Snake River Canyon Scenic Byway

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    The Snake River Canyon Scenic Byway is a rich tapestry of places, people, and scenic lands that encompasses all that is truly Idaho. Dating back nearly 4.5 million years, the rich agricultural land found today along the byway was born of fire when volcanoes dominated the land. Nearly 15,000 years ago water reshaped the land during the Bonneville Flood, one of the largest floods in geologic history. Over the millenniums, nature continued to define the land, creating a unique ecosystem of wildlife and plants that are found only in southwestern Idaho.

    The Snake River Canyon Scenic Byway spans more than fifty miles. To drive the byway is to share the same visual experience the early pioneers observed when they arrived to create a new life in the sagebrush-covered valley. Today’s rich agricultural lands and the vibrant cities found along the byway are the legacy passed down to us by those early Idaho pioneers, a living legacy for all of us to discover, enjoy, and to offer to our children as we drive a truly “southwestern” Idaho roadway.

Snake River Canyon Scenic Byway Location
    South to north, the byway route begins on Idaho 45 at Walters Ferry, to Map Rock Road, to Chicken Dinner Road, to Lowell Road, to Plum Road, to Homedale Road, to Allendale Road, to Ustick Road, to Fargo Road, to Dixie Road, to Wamstad Road, to Apple Valley Road, to the intersection with U.S. 20/26, to Nyssa, Oregon bridge.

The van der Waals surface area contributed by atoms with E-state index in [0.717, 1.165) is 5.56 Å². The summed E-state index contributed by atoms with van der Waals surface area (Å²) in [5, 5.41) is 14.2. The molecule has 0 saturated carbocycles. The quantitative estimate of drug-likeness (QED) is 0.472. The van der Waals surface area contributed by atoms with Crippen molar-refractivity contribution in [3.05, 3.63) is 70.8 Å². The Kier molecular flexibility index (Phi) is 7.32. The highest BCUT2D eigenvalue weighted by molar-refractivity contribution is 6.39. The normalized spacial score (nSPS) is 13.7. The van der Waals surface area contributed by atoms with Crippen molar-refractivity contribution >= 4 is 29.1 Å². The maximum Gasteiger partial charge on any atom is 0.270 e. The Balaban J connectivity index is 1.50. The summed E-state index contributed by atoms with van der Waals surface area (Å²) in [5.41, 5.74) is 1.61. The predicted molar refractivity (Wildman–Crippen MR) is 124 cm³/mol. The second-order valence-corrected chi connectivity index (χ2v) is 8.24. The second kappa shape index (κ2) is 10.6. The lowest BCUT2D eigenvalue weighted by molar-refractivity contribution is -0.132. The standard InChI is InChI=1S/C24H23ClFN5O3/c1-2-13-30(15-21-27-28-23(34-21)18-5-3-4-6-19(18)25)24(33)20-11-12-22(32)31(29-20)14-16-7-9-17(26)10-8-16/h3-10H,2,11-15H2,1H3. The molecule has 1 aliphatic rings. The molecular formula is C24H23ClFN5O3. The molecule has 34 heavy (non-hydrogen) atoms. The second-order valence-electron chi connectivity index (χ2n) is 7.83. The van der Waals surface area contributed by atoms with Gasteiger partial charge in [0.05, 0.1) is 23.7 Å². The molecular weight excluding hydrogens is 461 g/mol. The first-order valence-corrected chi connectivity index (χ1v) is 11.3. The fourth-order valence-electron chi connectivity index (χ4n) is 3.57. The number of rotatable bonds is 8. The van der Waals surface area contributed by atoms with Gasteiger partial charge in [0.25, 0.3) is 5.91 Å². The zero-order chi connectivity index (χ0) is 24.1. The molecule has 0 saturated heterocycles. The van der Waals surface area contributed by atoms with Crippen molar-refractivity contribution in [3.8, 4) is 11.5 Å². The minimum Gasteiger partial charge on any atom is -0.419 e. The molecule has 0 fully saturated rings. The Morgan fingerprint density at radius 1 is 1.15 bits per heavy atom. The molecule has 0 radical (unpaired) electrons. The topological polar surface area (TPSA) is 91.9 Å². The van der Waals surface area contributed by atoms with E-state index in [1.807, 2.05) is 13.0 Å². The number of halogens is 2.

Length
    Approximately 53 miles. Allow 1.5 hours for travel. Allow more time to experience the byway and super-side-trips.

Scenic Roadway
    Idaho 45, a 2-lane road, is kept snow clear year-around. All other roadways are local roads or collectors that are paved 2-lane roads, where ice patches can occur during winter weather. The super-side-trips and overlooks onto the Canyon may not be passable in winter weather.

When to see the Byway
    The area is beautiful throughout the year. Vineyards and wine tasting venues are open seasonally. Orchards are best seen in the spring or the fall just before harvest. The wildlife reserve and birding islands have migratory flyways.

Special Attractions
    Wineries, vineyards, and orchards; Fort Boise; Deer Flat National Wildlife Refuge; Map Rock Petroglyph; agricultural and scenic vistas along the entire route.

Camping on the Byway
    Camping is permitted in designated areas along the Snake River, with numerous “sportsman’s accesses” to the river.

Services
    Full services are available in the major cities, including Nampa and Caldwell. Partial services in Melba, Marsing, Homedale, Wilder, Greenleaf, Notus, and Parma.